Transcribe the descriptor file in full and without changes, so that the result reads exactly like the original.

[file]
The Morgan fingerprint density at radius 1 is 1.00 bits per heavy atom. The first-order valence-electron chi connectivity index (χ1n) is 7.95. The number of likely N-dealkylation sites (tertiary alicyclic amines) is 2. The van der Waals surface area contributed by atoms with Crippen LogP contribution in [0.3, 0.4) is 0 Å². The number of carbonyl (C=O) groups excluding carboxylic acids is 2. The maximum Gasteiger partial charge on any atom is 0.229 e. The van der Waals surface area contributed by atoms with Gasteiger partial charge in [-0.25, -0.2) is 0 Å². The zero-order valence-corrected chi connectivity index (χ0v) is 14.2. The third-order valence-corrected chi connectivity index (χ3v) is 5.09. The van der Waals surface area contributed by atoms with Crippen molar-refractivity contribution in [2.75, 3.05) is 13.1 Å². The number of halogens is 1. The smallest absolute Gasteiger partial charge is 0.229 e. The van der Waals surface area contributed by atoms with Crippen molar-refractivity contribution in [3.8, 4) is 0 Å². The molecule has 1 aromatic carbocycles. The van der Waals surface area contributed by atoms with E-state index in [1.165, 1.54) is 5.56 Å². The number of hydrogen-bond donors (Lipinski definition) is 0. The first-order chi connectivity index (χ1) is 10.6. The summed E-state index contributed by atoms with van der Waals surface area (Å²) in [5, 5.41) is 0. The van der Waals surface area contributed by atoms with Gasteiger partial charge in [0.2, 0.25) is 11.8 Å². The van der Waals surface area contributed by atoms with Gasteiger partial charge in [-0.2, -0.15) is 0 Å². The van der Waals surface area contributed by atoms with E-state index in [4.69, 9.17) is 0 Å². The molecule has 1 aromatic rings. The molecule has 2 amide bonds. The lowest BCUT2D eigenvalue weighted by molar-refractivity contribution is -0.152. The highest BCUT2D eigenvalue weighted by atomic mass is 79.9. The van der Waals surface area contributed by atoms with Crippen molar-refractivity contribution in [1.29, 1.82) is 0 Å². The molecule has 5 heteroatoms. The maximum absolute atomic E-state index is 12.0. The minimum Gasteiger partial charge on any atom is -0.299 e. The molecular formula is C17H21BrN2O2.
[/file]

The Morgan fingerprint density at radius 1 is 1.00 bits per heavy atom. The first-order valence-electron chi connectivity index (χ1n) is 7.95. The number of likely N-dealkylation sites (tertiary alicyclic amines) is 2. The van der Waals surface area contributed by atoms with Crippen LogP contribution in [0.3, 0.4) is 0 Å². The number of carbonyl (C=O) groups excluding carboxylic acids is 2. The maximum Gasteiger partial charge on any atom is 0.229 e. The van der Waals surface area contributed by atoms with Gasteiger partial charge in [-0.25, -0.2) is 0 Å². The zero-order valence-corrected chi connectivity index (χ0v) is 14.2. The third-order valence-corrected chi connectivity index (χ3v) is 5.09. The van der Waals surface area contributed by atoms with Crippen molar-refractivity contribution in [2.75, 3.05) is 13.1 Å². The number of halogens is 1. The smallest absolute Gasteiger partial charge is 0.229 e. The van der Waals surface area contributed by atoms with Crippen molar-refractivity contribution in [3.8, 4) is 0 Å². The molecule has 1 aromatic carbocycles. The van der Waals surface area contributed by atoms with E-state index in [1.165, 1.54) is 5.56 Å². The number of hydrogen-bond donors (Lipinski definition) is 0. The first-order chi connectivity index (χ1) is 10.6. The summed E-state index contributed by atoms with van der Waals surface area (Å²) in [5, 5.41) is 0. The van der Waals surface area contributed by atoms with Gasteiger partial charge in [0.2, 0.25) is 11.8 Å². The van der Waals surface area contributed by atoms with Gasteiger partial charge in [-0.2, -0.15) is 0 Å². The van der Waals surface area contributed by atoms with E-state index in [4.69, 9.17) is 0 Å². The molecule has 1 aromatic rings. The molecule has 2 amide bonds. The lowest BCUT2D eigenvalue weighted by molar-refractivity contribution is -0.152. The highest BCUT2D eigenvalue weighted by atomic mass is 79.9. The van der Waals surface area contributed by atoms with Crippen molar-refractivity contribution in [1.29, 1.82) is 0 Å². The molecule has 5 heteroatoms. The maximum absolute atomic E-state index is 12.0. The minimum Gasteiger partial charge on any atom is -0.299 e. The molecular formula is C17H21BrN2O2.